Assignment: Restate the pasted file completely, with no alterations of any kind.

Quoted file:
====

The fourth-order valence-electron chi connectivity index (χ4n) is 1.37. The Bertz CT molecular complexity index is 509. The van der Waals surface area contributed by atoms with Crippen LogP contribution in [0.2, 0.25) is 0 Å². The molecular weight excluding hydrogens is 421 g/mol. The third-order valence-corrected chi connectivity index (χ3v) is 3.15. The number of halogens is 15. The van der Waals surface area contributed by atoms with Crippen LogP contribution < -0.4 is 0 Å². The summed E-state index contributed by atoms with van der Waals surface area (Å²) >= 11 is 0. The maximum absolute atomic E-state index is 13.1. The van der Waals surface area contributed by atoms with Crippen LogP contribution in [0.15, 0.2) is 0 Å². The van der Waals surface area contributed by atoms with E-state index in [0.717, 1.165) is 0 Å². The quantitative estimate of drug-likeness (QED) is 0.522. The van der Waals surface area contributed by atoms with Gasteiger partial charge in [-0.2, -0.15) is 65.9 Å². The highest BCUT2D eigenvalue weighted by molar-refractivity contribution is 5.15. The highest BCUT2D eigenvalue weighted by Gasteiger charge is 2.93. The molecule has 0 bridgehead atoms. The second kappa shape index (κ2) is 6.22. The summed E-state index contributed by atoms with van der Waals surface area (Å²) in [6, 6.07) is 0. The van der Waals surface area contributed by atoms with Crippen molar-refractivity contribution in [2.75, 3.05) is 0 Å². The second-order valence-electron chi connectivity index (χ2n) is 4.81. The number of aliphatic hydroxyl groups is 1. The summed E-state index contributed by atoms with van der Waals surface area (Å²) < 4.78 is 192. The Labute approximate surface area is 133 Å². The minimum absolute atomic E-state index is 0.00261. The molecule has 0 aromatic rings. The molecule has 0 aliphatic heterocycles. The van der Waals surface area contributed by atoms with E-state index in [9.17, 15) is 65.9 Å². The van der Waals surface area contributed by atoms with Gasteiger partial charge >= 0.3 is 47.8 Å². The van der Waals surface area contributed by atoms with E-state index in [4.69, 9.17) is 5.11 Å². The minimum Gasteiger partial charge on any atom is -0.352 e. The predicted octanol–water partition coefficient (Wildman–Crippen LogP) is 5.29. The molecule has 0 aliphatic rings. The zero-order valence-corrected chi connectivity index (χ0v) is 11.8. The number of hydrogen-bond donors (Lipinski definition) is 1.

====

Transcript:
The fourth-order valence-electron chi connectivity index (χ4n) is 1.37. The Bertz CT molecular complexity index is 509. The van der Waals surface area contributed by atoms with Crippen LogP contribution in [0.2, 0.25) is 0 Å². The molecular weight excluding hydrogens is 421 g/mol. The third-order valence-corrected chi connectivity index (χ3v) is 3.15. The number of halogens is 15. The van der Waals surface area contributed by atoms with Crippen LogP contribution < -0.4 is 0 Å². The summed E-state index contributed by atoms with van der Waals surface area (Å²) >= 11 is 0. The maximum absolute atomic E-state index is 13.1. The van der Waals surface area contributed by atoms with Crippen LogP contribution in [0.15, 0.2) is 0 Å². The van der Waals surface area contributed by atoms with E-state index in [0.717, 1.165) is 0 Å². The quantitative estimate of drug-likeness (QED) is 0.522. The van der Waals surface area contributed by atoms with Gasteiger partial charge in [-0.2, -0.15) is 65.9 Å². The highest BCUT2D eigenvalue weighted by molar-refractivity contribution is 5.15. The highest BCUT2D eigenvalue weighted by Gasteiger charge is 2.93. The molecule has 0 bridgehead atoms. The second kappa shape index (κ2) is 6.22. The summed E-state index contributed by atoms with van der Waals surface area (Å²) in [6, 6.07) is 0. The van der Waals surface area contributed by atoms with Crippen molar-refractivity contribution in [2.75, 3.05) is 0 Å². The second-order valence-electron chi connectivity index (χ2n) is 4.81. The number of aliphatic hydroxyl groups is 1. The summed E-state index contributed by atoms with van der Waals surface area (Å²) < 4.78 is 192. The Labute approximate surface area is 133 Å². The minimum absolute atomic E-state index is 0.00261. The molecule has 0 aromatic rings. The molecule has 0 aliphatic heterocycles. The van der Waals surface area contributed by atoms with E-state index in [9.17, 15) is 65.9 Å². The van der Waals surface area contributed by atoms with Gasteiger partial charge >= 0.3 is 47.8 Å². The van der Waals surface area contributed by atoms with E-state index in [4.69, 9.17) is 5.11 Å². The minimum Gasteiger partial charge on any atom is -0.352 e. The predicted octanol–water partition coefficient (Wildman–Crippen LogP) is 5.29. The molecule has 0 aliphatic rings. The zero-order valence-corrected chi connectivity index (χ0v) is 11.8. The number of hydrogen-bond donors (Lipinski definition) is 1.